As with all meteor showers, it is highly suggested to view from the darkest skies possible as most of the activity is faint. A gain of one magnitude in sky darkness can lead to a doubling of observed meteors. Try to use a lounge chair that allows you to view half-way up in the sky in comfort. Don’t look straight up and most of the activity will be seen in the lower half of the sky. Look high enough to avoid hills and trees that may obscure meteors.  Most eta Aquariid meteors will be seen in the eastern half of the sky, which is shown in the chart below. Also note that some meteors will not shoot forth from the eta Aquariid radiant. In early May there is a weak source of activity from Scorpius (Anthelions) plus a half-dozen random meteors each hour not associated with any known shower.

The potential increase in activity may also interest radio meteor scatter observers located in mid-northern latitudes as the radiant lies in a favorable zone in the sky for approximately six hours centered at 08:00. Note that this timing is entirely during daylight this time of year when the meteors cannot be seen visually. This zone is centered at an elevation of 45 degrees above the horizon. Radio rates at higher or lower elevations will be less than when the radiant is located near 45 degrees elevation. For more information on radio meteor scatter visit:



The chart above depicts the sky facing eastward near 4am local daylight-saving time on the morning of May 5th for observers in mid-northern latitudes . Drawn in are examples of eta Aquariid meteors shooting outward from the radiant located in the constellation of Aquarius. The easy to see “Great Square” of Pegasus lies just to the left (northward) of the radiant at this time. Also, the bright planet Saturn is just rising directly below the circled radiant.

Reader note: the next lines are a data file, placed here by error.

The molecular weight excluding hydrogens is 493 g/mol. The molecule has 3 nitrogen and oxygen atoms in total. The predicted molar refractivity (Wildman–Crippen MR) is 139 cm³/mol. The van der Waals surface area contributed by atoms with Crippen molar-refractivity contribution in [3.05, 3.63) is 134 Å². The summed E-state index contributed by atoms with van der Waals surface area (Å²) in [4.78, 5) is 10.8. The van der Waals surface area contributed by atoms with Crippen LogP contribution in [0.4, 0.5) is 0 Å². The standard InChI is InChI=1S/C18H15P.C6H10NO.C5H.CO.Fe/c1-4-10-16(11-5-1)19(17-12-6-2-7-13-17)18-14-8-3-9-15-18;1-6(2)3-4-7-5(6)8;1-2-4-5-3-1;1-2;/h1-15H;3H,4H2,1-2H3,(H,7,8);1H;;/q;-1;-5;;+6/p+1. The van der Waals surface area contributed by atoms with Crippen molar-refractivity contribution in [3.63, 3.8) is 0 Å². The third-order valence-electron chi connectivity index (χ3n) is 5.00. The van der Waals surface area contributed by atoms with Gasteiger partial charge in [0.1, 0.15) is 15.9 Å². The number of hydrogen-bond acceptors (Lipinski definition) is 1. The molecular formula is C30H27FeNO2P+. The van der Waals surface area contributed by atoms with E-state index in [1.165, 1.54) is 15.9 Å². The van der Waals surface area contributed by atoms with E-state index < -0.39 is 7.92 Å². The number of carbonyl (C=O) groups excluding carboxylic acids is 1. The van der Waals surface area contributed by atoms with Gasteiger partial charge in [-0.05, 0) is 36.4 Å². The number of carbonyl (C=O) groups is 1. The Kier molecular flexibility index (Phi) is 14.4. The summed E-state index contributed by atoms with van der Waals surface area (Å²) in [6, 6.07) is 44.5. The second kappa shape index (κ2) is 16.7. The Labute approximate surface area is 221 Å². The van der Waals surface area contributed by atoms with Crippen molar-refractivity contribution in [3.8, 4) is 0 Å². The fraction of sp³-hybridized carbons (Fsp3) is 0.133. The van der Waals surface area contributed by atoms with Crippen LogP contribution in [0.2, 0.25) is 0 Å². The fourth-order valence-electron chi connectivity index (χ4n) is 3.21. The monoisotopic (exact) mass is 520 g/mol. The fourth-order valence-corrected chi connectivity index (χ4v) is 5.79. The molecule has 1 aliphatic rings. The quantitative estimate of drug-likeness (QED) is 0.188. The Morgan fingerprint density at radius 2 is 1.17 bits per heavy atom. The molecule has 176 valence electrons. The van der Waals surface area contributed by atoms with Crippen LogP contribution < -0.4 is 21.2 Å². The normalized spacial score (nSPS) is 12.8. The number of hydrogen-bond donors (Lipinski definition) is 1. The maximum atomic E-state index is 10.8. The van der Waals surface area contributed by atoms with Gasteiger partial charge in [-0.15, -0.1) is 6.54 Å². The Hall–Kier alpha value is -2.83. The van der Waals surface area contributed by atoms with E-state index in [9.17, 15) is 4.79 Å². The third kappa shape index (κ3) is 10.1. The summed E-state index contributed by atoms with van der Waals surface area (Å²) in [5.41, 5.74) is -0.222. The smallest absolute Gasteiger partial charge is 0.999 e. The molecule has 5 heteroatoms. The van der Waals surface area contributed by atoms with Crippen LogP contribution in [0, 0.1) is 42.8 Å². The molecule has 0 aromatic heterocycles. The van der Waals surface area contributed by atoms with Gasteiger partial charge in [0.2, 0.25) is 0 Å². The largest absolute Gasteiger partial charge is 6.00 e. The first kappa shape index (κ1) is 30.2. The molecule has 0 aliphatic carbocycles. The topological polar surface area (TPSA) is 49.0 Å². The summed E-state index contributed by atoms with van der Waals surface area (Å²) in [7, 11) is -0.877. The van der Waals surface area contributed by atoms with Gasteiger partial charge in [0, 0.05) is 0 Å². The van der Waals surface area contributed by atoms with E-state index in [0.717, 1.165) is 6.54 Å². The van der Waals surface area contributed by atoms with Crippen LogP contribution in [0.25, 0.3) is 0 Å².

This year serious observers can help us determine if in fact the eta Aquariids were enhanced in 2024.  You simply need to view for at least one hour and estimate your limiting magnitude at the start and end of your session. This is easily done by counting the number of stars visible with certain areas of the sky. Charts for these areas are available at: Area 6 on chart #6 would be the easiest to use. Using more than one area is also encouraged to provide a better estimate over your entire field of view. The conversion table is available in Table 2 on the link provided above. Helpful tips for visual observing are also available at: and Other important information to record of each meteor is the time, type, and magnitude. In order to submit your observations we suggest that you fill out a visual meteor report form provided by the International Meteor Organization. You must register to provide your data, but there is a free option for those not wishing to subscribe to the IMO Journal. The AMS also accepts observations emailed directly to: Robert Lunsford

In conclusion, the eta Aquariids will offer a good chance of seeing the strongest activity from this source until the 2040’s. We highly encourage everyone with clear skies to observe during this time and to share your observations. We wish you good luck and look forward to seeing your results!